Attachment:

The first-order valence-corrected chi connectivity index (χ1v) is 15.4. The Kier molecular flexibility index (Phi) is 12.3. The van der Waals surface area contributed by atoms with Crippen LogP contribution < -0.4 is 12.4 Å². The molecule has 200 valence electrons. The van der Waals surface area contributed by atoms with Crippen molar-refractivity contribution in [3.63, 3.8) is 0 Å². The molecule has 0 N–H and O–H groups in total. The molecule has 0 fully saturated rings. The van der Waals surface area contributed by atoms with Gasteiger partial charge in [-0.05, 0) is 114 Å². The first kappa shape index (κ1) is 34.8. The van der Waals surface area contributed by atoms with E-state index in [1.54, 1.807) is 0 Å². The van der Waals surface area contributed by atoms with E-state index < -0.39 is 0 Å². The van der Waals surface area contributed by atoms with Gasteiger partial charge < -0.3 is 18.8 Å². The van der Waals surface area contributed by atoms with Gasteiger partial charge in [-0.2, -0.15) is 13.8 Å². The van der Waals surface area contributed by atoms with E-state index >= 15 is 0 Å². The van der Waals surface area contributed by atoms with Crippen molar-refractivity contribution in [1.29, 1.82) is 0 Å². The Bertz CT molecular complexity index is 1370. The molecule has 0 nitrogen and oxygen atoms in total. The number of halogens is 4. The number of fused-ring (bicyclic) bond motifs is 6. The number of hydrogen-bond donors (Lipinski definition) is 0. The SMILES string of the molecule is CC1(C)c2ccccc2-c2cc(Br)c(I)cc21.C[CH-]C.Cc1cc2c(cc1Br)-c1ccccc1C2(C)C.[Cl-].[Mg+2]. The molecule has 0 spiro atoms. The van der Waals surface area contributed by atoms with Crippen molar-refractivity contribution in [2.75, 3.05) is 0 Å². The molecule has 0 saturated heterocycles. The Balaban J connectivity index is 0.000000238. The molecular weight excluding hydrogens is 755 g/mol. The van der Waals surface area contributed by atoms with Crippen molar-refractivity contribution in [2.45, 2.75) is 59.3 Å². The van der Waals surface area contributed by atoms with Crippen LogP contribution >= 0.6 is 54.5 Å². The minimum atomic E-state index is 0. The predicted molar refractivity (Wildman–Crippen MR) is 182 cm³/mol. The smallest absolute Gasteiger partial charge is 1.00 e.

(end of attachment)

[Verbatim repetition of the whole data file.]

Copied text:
The first-order valence-corrected chi connectivity index (χ1v) is 15.4. The Kier molecular flexibility index (Phi) is 12.3. The van der Waals surface area contributed by atoms with Crippen LogP contribution < -0.4 is 12.4 Å². The molecule has 200 valence electrons. The van der Waals surface area contributed by atoms with Crippen molar-refractivity contribution in [3.63, 3.8) is 0 Å². The molecule has 0 N–H and O–H groups in total. The molecule has 0 fully saturated rings. The van der Waals surface area contributed by atoms with Gasteiger partial charge in [-0.05, 0) is 114 Å². The first kappa shape index (κ1) is 34.8. The van der Waals surface area contributed by atoms with E-state index in [1.54, 1.807) is 0 Å². The van der Waals surface area contributed by atoms with E-state index < -0.39 is 0 Å². The van der Waals surface area contributed by atoms with Gasteiger partial charge < -0.3 is 18.8 Å². The van der Waals surface area contributed by atoms with Gasteiger partial charge in [-0.2, -0.15) is 13.8 Å². The van der Waals surface area contributed by atoms with E-state index >= 15 is 0 Å². The van der Waals surface area contributed by atoms with Crippen molar-refractivity contribution in [1.29, 1.82) is 0 Å². The Bertz CT molecular complexity index is 1370. The molecule has 0 nitrogen and oxygen atoms in total. The number of halogens is 4. The number of fused-ring (bicyclic) bond motifs is 6. The number of hydrogen-bond donors (Lipinski definition) is 0. The SMILES string of the molecule is CC1(C)c2ccccc2-c2cc(Br)c(I)cc21.C[CH-]C.Cc1cc2c(cc1Br)-c1ccccc1C2(C)C.[Cl-].[Mg+2]. The molecule has 0 spiro atoms. The van der Waals surface area contributed by atoms with Crippen molar-refractivity contribution in [2.75, 3.05) is 0 Å². The molecule has 0 saturated heterocycles. The Balaban J connectivity index is 0.000000238. The molecular weight excluding hydrogens is 755 g/mol. The van der Waals surface area contributed by atoms with Crippen molar-refractivity contribution in [2.45, 2.75) is 59.3 Å². The van der Waals surface area contributed by atoms with Crippen LogP contribution >= 0.6 is 54.5 Å². The minimum atomic E-state index is 0. The predicted molar refractivity (Wildman–Crippen MR) is 182 cm³/mol. The smallest absolute Gasteiger partial charge is 1.00 e.